Book Review: The Underground Girls of Kabul
Author: Jenny Nordberg
Number of Pages: 368
My Rating: 5
Summary from GoodReads.com:
In Afghanistan, a culture ruled almost entirely by men, the birth of a son is cause for celebration and the arrival of a daughter is often mourned as misfortune. A bacha posh (literally translated from Dari as “dressed up like a boy”) is a third kind of child – a girl temporarily raised as a boy and presented as such to the outside world. Jenny Nordberg, the reporter who broke the story of this phenomenon for the New York Times, constructs a powerful and moving account of those secretly living on the other side of a deeply segregated society where women have almost no rights and little freedom.
The Underground Girls of Kabul is anchored by vivid characters who bring this remarkable story to life: Azita, a female parliamentarian who sees no other choice but to turn her fourth daughter Mehran into a boy; Zahra, the tomboy teenager who struggles with puberty and refuses her parents’ attempts to turn her back into a girl; Shukria, now a married mother of three after living for twenty years as a man; and Nader, who prays with Shahed, the undercover female police officer, as they both remain in male disguise as adults.
At the heart of this emotional narrative is a new perspective on the extreme sacrifices of Afghan women and girls against the violent backdrop of America’s longest war. Divided into four parts, the book follows those born as the unwanted sex in Afghanistan, but who live as the socially favored gender through childhood and puberty, only to later be forced into marriage and childbirth. The Underground Girls of Kabul charts their dramatic life cycles, while examining our own history and the parallels to subversive actions of people who live under oppression everywhere.
I literally just finished this book and had to immediately begin writing the review, as I am that excited to tell everyone about it. I keep repeating the word “wow” as I can’t believe the book I just devoured in less than a day. Do I seem a little ecstatic about this amazing book I stumbled upon? Well, I am, as it is one of the best books I’ve read this year.
The Underground Girls of Kabul by Jenny Nordberg is not a happy-go-lucky read by any means. In all honesty, it is almost surreal as she interviews and talks with women currently living in Afghanistan, a country in which it is still disgraceful and embarrassing to give birth to a daughter. A country where many women still cover themselves from head to toe and don’t go out in public without a male escort, even though the Taliban has been out of power since 2001. A country where, in 2014, girls are being disguised as boys in order to gain the family respect as well as to give the girls a taste of freedom that boys and men so freely have. You heard me right.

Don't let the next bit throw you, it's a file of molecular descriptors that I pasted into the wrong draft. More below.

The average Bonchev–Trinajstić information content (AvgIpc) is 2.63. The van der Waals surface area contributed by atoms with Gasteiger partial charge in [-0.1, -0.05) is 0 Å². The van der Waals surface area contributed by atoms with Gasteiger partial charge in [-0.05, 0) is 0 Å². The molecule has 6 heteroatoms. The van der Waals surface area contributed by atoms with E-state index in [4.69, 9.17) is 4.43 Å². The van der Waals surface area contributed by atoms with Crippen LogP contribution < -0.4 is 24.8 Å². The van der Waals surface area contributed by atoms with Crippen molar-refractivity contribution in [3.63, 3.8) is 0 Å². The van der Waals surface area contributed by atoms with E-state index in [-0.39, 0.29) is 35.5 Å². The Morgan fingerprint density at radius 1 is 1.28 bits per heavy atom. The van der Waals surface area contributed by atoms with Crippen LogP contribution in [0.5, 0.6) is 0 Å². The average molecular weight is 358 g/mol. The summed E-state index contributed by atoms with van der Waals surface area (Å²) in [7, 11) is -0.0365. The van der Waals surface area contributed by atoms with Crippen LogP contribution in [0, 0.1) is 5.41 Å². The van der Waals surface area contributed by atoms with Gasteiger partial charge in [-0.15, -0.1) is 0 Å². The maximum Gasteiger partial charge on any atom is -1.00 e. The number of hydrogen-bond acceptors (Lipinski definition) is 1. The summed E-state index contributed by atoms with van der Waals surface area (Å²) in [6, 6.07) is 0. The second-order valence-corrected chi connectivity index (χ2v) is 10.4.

Jenny is an award-winning journalist who winds up in Afghanistan researching this interesting notion she has subtly heard about from a couple of families. Intrigued, she decides to stay around the area in order to dig deeper and find out more about these “underground girls”.
As she researches, she meets many different women and introduces us to their stories as well as their individual circumstances. Some of these include having their daughter pose as a son for the family, and others allow us to meet women who they themselves are posing or have posed as men in order to help their families in some aspect. Whether they needed to dress and act like boys for their family to gain respect, in order to escort their sisters places, or to help their father with the family business, these girls turned out to be a surprisingly common practice in which many families participated yet chose not to speak about.
While we learn about these girls and their families, Nordberg also discusses the customs and expectations of women in Afghanistan and describes their woes and personal wars they are fighting on a day-to-day basis. I was floored by her findings and how women essentially still have no rights and are basically property to their fathers and then eventually their husbands. It was both shocking and terrifying to hear about the types of things women have to suffer through to this day and how despite the changing times in other places, it seems not much is changing in Afghanistan at all.
This book was a work of nonfiction and was a result of over five years of research and interviews. However, it was more intriguing than any piece of fiction and I read it faster than most other books despite the heavy subject matter. This book will educate you and open your eyes. It will shock you and make you emphasize. It will infuriate you and make you want to share it with others. It will make you say, “wow”. Trust me. You have to read this book. You, too, will be entranced by the world of the underground girls of Kabul that Jenny Nordberg so expertly exposed to us. And you won’t ever be able to forget them.